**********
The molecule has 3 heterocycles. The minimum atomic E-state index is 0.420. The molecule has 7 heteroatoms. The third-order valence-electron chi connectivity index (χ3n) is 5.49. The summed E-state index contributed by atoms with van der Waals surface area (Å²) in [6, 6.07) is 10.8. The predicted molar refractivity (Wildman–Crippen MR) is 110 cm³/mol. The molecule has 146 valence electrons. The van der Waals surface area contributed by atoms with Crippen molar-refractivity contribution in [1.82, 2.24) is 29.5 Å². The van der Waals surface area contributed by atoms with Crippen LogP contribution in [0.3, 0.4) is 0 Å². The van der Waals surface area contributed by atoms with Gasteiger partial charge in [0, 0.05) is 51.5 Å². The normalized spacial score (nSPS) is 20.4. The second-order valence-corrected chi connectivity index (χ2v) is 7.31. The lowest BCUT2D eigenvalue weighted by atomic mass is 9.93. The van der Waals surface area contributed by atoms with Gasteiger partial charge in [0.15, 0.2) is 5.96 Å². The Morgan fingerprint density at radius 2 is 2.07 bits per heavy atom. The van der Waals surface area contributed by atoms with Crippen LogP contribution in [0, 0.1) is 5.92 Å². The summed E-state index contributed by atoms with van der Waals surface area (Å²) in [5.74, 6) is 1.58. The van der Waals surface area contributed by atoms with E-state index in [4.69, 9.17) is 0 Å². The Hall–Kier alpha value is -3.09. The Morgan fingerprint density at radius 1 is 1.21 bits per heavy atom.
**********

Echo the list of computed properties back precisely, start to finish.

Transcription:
The molecule has 3 heterocycles. The minimum atomic E-state index is 0.420. The molecule has 7 heteroatoms. The third-order valence-electron chi connectivity index (χ3n) is 5.49. The summed E-state index contributed by atoms with van der Waals surface area (Å²) in [6, 6.07) is 10.8. The predicted molar refractivity (Wildman–Crippen MR) is 110 cm³/mol. The molecule has 146 valence electrons. The van der Waals surface area contributed by atoms with Crippen molar-refractivity contribution in [1.82, 2.24) is 29.5 Å². The van der Waals surface area contributed by atoms with Crippen LogP contribution in [0.3, 0.4) is 0 Å². The van der Waals surface area contributed by atoms with Gasteiger partial charge in [0, 0.05) is 51.5 Å². The normalized spacial score (nSPS) is 20.4. The second-order valence-corrected chi connectivity index (χ2v) is 7.31. The lowest BCUT2D eigenvalue weighted by atomic mass is 9.93. The van der Waals surface area contributed by atoms with Gasteiger partial charge in [0.15, 0.2) is 5.96 Å². The Morgan fingerprint density at radius 2 is 2.07 bits per heavy atom. The van der Waals surface area contributed by atoms with Crippen LogP contribution in [0, 0.1) is 5.92 Å². The summed E-state index contributed by atoms with van der Waals surface area (Å²) in [5.74, 6) is 1.58. The van der Waals surface area contributed by atoms with E-state index in [4.69, 9.17) is 0 Å². The Hall–Kier alpha value is -3.09. The Morgan fingerprint density at radius 1 is 1.21 bits per heavy atom.